I've got a cover story in today's Phoenix on Republican Congressional candidate Brendan Doherty's little-noticed emulation of Massachusetts Republican Senator Scott Brown, whose truck-driving, blue-collar authenticity and squishy ideology offers the most compelling model for a GOP resurgence in the northeast.
Does Doherty pull off the Brown imitation? You'll have to read the story to find out. But here, I want to address a different question: is Doherty really the first plausible heir to Brown in Rhode Island, as I suggest in the piece?
Republican John J. Loughlin II, who ran against Democrat David Cicilline in 2010, drew plenty of Brown comparisons himself. I penned a cover story that pointed out some of the striking similarities: both were obscure state legislators who leapt confidently into the realm of Congressional politics; both rose to the rank of lieutenant colonel in the Army National Guard; both were possessed of a certain charm.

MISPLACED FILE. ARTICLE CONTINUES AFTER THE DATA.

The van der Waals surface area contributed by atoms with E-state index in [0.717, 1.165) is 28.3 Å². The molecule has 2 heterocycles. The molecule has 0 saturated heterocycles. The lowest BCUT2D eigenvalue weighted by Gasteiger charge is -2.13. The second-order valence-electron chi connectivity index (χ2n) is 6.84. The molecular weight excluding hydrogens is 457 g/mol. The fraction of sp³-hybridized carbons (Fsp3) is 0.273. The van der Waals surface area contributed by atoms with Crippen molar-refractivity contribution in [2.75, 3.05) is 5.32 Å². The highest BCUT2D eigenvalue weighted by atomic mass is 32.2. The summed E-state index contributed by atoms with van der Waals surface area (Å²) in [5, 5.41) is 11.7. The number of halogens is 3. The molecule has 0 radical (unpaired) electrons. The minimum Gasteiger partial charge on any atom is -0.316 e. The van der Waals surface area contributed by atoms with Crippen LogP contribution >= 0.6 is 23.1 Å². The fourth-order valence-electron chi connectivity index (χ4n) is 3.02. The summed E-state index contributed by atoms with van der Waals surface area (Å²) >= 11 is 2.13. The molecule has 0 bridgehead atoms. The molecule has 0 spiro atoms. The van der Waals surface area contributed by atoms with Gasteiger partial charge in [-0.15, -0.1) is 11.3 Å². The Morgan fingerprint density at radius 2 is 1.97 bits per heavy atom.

Hell, Loughlin even owned a pick-up truck, though he kept it garaged during the campaign. "It's kind of been done," Loughlin told me. "I'm thinking a unicycle."
But in retrospect, it's clear that the similarities were largely superficial. Loughlin couldn't claim the same blue-collar "one of us" authenticity, however deep his Rhode Island roots. And though he was smart enough to position himself as a moderate, he couldn't hide the mien of a true movement conservative.
Doherty, then, is the first candidate with the raw materiel to pull off a credible Scott Brown. Can he do it? As I suggest in the piece, that may be the most important question of his campaign.
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The Doherty piece, I would humbly suggest, is not the only one worth reading in this week's Phoenix. I've also got my take on Gemmapalooza and what it says about Rhode Island's relationship with the truth. My colleague David Bernstein asks whether the GOP should even try to make Mitt Romney likable at the upcoming Republican National Convention. And contributor Phil Eil has a great piece: a look at the StumpChair phenomenon on Providence's East Side.